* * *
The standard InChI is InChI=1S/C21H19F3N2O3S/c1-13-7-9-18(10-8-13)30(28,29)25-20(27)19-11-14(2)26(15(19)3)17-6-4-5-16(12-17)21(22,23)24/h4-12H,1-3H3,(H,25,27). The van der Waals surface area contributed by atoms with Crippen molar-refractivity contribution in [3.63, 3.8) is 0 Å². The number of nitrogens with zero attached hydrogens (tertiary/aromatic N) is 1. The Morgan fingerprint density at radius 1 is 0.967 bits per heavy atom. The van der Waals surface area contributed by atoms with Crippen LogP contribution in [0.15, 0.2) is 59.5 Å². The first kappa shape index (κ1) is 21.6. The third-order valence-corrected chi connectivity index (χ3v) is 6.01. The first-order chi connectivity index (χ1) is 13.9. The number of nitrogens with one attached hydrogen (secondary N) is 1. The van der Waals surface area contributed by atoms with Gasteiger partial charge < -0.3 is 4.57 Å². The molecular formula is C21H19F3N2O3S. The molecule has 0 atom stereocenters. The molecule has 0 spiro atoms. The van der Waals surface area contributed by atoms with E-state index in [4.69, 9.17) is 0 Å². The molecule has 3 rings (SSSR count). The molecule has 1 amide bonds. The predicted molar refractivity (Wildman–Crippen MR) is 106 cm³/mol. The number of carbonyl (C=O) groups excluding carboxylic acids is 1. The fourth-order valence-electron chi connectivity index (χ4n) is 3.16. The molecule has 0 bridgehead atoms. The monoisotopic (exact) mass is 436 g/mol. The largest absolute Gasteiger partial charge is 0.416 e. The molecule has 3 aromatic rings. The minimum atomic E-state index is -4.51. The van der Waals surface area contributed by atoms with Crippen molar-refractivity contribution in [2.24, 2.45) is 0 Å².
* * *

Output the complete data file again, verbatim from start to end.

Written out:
The standard InChI is InChI=1S/C21H19F3N2O3S/c1-13-7-9-18(10-8-13)30(28,29)25-20(27)19-11-14(2)26(15(19)3)17-6-4-5-16(12-17)21(22,23)24/h4-12H,1-3H3,(H,25,27). The van der Waals surface area contributed by atoms with Crippen molar-refractivity contribution in [3.63, 3.8) is 0 Å². The number of nitrogens with zero attached hydrogens (tertiary/aromatic N) is 1. The Morgan fingerprint density at radius 1 is 0.967 bits per heavy atom. The van der Waals surface area contributed by atoms with Crippen LogP contribution in [0.15, 0.2) is 59.5 Å². The first kappa shape index (κ1) is 21.6. The third-order valence-corrected chi connectivity index (χ3v) is 6.01. The first-order chi connectivity index (χ1) is 13.9. The number of nitrogens with one attached hydrogen (secondary N) is 1. The van der Waals surface area contributed by atoms with Gasteiger partial charge < -0.3 is 4.57 Å². The molecular formula is C21H19F3N2O3S. The molecule has 0 atom stereocenters. The molecule has 0 spiro atoms. The van der Waals surface area contributed by atoms with E-state index in [4.69, 9.17) is 0 Å². The molecule has 3 rings (SSSR count). The molecule has 1 amide bonds. The predicted molar refractivity (Wildman–Crippen MR) is 106 cm³/mol. The number of carbonyl (C=O) groups excluding carboxylic acids is 1. The fourth-order valence-electron chi connectivity index (χ4n) is 3.16. The molecule has 0 bridgehead atoms. The monoisotopic (exact) mass is 436 g/mol. The largest absolute Gasteiger partial charge is 0.416 e. The molecule has 3 aromatic rings. The minimum atomic E-state index is -4.51. The van der Waals surface area contributed by atoms with Crippen molar-refractivity contribution in [2.24, 2.45) is 0 Å².